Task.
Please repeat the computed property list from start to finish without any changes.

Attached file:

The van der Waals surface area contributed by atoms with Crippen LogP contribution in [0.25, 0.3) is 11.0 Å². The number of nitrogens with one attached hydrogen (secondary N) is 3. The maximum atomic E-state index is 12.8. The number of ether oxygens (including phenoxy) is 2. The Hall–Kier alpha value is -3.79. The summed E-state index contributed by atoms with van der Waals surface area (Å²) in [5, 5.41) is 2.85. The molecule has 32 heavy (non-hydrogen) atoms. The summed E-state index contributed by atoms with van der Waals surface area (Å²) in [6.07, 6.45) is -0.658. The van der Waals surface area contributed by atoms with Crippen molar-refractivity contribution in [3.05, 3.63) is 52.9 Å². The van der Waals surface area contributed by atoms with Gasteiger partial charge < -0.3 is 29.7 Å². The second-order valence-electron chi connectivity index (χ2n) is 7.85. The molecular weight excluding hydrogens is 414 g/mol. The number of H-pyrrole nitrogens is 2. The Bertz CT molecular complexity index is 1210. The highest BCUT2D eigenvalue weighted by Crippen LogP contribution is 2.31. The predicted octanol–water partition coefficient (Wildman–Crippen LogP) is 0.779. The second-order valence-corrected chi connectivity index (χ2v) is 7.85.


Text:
The van der Waals surface area contributed by atoms with Crippen LogP contribution in [0.25, 0.3) is 11.0 Å². The number of nitrogens with one attached hydrogen (secondary N) is 3. The maximum atomic E-state index is 12.8. The number of ether oxygens (including phenoxy) is 2. The Hall–Kier alpha value is -3.79. The summed E-state index contributed by atoms with van der Waals surface area (Å²) in [5, 5.41) is 2.85. The molecule has 32 heavy (non-hydrogen) atoms. The summed E-state index contributed by atoms with van der Waals surface area (Å²) in [6.07, 6.45) is -0.658. The van der Waals surface area contributed by atoms with Crippen molar-refractivity contribution in [3.05, 3.63) is 52.9 Å². The van der Waals surface area contributed by atoms with Gasteiger partial charge < -0.3 is 29.7 Å². The second-order valence-electron chi connectivity index (χ2n) is 7.85. The molecular weight excluding hydrogens is 414 g/mol. The number of H-pyrrole nitrogens is 2. The Bertz CT molecular complexity index is 1210. The highest BCUT2D eigenvalue weighted by Crippen LogP contribution is 2.31. The predicted octanol–water partition coefficient (Wildman–Crippen LogP) is 0.779. The second-order valence-corrected chi connectivity index (χ2v) is 7.85.